Pickleball Craze: What’s it All About

Pickleball Craze: What’s it All About

The NFL playoffs are in session. The NBA All-Star Weekend is coming up in a few weeks. It’s the middle of the NHL season and NASCAR is about to begin racing.  But have you heard of pickleball? It’s likely to have been tossed around in conversation or come up on a news headline over the last year. In fact, according to a report by the  Association of Pickleball Professionals, more than 36.5 million people played pickleball from August 2021 to August 2022. Needless to say, the sport’s popularity is growing.

Break it Down

Let’s start with the basics. We’re all familiar with tennis, ping-pong, and badminton. Pickleball essentially combines all three sports. While pickleball is a tad slower-paced than tennis, in which balls are flying at warp speed across a 78-foot court, it makes for a great entryway for beginners, or people who want to improve their hand-eye coordination. The ball is similar to a wiffleball, perforated with holes, lightweight and made of plastic material, and the paddle is said to be easier to handle because it is shorter and lighter than a tennis racket.

You can play singles or doubles—just make sure your teammate is of equal skill level as you!

Why the Craze?

Naturally, the Covid pandemic spurred the desire for people to find something new, different (and sociable, at a distance). Most of the die-hard pickleball players tend to skew older, but the fastest growing segment of casual players are under 30!

Experts say the spike in popularity is due to a couple of factors: it’s relatively easy to learn and play, it’s an inexpensive sport, and it’s quite a social pastime.

If you’re looking to burn calories and get a good workout for about 30 minutes, pickleball is a solid option. And the level of intensity can vary based on your preferences.  Besides, what else are you going to do to burn off the calories from that bacon cheeseburger  you had for lunch?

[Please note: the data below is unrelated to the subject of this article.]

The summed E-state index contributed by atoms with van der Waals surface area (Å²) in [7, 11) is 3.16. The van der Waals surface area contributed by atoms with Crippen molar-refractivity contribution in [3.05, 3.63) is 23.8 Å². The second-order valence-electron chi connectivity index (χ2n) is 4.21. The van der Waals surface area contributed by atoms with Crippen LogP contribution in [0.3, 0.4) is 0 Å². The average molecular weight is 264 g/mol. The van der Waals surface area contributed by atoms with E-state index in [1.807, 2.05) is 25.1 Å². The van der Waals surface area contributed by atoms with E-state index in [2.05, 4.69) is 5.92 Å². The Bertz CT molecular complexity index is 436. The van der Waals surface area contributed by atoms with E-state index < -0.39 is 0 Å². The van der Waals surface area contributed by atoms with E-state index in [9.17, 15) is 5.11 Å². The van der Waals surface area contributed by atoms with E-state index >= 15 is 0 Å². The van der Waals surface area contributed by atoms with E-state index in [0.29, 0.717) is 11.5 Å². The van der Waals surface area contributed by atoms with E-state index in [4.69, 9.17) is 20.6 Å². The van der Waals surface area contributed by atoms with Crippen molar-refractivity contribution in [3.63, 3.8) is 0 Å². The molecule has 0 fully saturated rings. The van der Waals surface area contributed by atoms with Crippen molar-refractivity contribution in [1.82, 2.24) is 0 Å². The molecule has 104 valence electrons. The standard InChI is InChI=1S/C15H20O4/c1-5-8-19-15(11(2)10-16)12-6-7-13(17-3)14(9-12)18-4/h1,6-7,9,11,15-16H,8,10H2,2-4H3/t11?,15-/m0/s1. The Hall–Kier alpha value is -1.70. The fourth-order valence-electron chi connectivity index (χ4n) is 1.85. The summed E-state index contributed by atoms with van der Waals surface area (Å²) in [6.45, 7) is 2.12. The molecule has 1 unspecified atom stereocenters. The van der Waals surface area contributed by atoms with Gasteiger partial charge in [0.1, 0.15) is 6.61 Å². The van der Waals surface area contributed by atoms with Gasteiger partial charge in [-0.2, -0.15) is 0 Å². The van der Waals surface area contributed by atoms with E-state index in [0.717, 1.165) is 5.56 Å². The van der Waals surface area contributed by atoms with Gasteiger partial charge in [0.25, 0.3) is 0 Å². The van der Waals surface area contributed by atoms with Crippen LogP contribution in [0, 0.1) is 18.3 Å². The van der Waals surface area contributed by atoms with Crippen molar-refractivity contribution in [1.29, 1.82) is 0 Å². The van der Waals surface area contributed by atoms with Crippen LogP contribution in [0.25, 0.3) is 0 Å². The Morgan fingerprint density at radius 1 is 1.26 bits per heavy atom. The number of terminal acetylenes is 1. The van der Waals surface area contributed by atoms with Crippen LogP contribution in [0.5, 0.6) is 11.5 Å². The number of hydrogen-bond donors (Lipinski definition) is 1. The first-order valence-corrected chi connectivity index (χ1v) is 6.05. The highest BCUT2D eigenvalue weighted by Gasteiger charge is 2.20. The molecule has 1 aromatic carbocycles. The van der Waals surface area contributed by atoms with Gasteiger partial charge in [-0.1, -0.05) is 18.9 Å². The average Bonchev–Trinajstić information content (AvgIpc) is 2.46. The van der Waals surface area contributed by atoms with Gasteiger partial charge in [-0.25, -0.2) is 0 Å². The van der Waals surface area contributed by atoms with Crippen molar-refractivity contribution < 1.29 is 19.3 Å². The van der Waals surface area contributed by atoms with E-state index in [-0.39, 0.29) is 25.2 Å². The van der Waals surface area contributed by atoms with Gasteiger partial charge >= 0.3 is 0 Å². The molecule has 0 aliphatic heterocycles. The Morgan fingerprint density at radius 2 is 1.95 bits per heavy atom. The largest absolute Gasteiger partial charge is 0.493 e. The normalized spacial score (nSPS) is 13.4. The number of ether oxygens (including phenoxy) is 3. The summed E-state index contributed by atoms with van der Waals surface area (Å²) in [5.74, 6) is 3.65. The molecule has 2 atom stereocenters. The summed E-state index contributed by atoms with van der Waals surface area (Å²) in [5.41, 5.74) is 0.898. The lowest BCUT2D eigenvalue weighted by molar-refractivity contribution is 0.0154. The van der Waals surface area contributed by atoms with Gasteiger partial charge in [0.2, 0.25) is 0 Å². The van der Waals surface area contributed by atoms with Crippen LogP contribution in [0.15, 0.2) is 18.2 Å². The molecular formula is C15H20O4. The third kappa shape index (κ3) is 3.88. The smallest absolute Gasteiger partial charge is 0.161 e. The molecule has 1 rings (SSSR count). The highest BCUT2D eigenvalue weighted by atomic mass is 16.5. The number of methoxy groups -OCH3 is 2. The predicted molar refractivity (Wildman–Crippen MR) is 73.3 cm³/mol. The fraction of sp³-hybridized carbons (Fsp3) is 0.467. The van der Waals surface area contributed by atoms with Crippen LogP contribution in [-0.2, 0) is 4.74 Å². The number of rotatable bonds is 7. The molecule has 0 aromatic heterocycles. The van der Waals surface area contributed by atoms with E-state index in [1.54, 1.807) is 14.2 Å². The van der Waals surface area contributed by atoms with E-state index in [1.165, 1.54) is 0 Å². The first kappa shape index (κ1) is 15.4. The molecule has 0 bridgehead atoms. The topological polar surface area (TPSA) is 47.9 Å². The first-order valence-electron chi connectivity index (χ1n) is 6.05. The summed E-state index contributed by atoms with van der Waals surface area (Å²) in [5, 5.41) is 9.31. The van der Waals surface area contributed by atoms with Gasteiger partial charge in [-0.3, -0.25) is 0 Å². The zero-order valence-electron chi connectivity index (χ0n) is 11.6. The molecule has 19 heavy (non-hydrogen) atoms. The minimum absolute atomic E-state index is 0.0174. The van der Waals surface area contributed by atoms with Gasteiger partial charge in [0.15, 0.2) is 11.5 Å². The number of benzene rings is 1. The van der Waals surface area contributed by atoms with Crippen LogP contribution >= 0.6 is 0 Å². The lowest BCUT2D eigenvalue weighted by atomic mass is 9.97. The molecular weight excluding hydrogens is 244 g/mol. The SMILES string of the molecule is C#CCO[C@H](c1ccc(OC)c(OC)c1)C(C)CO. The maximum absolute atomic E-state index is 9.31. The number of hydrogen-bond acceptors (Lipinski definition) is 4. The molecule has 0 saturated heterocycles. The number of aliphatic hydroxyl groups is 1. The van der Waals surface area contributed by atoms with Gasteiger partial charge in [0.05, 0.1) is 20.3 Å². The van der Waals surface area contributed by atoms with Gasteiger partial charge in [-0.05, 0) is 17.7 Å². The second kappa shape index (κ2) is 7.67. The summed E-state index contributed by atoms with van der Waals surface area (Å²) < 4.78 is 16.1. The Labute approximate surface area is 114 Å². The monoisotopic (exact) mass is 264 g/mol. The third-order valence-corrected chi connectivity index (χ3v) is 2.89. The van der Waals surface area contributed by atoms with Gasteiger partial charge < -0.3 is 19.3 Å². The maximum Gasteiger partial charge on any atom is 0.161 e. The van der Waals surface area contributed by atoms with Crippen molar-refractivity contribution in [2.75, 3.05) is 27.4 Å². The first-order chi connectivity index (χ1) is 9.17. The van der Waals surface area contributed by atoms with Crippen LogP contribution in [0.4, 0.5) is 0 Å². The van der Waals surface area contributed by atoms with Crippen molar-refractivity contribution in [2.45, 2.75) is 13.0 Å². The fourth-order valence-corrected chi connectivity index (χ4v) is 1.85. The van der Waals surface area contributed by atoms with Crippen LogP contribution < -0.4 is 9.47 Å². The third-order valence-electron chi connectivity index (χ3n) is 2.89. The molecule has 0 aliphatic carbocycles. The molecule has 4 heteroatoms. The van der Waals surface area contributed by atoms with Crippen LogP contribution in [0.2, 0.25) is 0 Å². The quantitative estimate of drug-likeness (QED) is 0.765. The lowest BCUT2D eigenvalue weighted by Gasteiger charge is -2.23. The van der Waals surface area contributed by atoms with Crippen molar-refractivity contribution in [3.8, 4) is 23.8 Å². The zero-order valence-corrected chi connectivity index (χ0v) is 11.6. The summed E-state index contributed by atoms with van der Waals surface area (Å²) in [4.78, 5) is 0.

And being more affordable than tennis or golf just adds to the appeal. (Shall we remind you of how much a country club membership costs?)

Pick up a Paddle

Because the nets can be set up virtually anywhere with a hard surface, the game is quite accessible. After a quick explanation and a 10-minute practice round, you’ll be well on your way to getting it down pat! There are a handful of rules to keep in mind:

  • The ball must stay inbounds. If your ball goes out of the lines, your opponent gets a point, and they can serve the ball for a new round.
  • One bounce per side. The ball must bounce at least once on each side of the court.
  • Serve at the baseline. Baseline is towards the back of the court. Only underhand serves are allowed (which are easier to receive than overhand).
  • Your serve can’t land in the no-volley zone. This particular area is the lines box approximately seven feet from the net. When serving, your ball can’t land there, but after the first serve, this area is green-lit.
  • Game point is at 11—but also 15, or even 21 points. Once a person or team reaches 11 points, the game is usually over. But the winner must win by at least two points. So, if one team has 11 and the other has 10, the game continues. Given this, scores can be extended to 15 or 21.

If you’re interested in giving the latest sports trend a try, grab a pickleball kit (complete with a set of fiberglass rackets, four balls, and a carrying bag) and find yourself a court!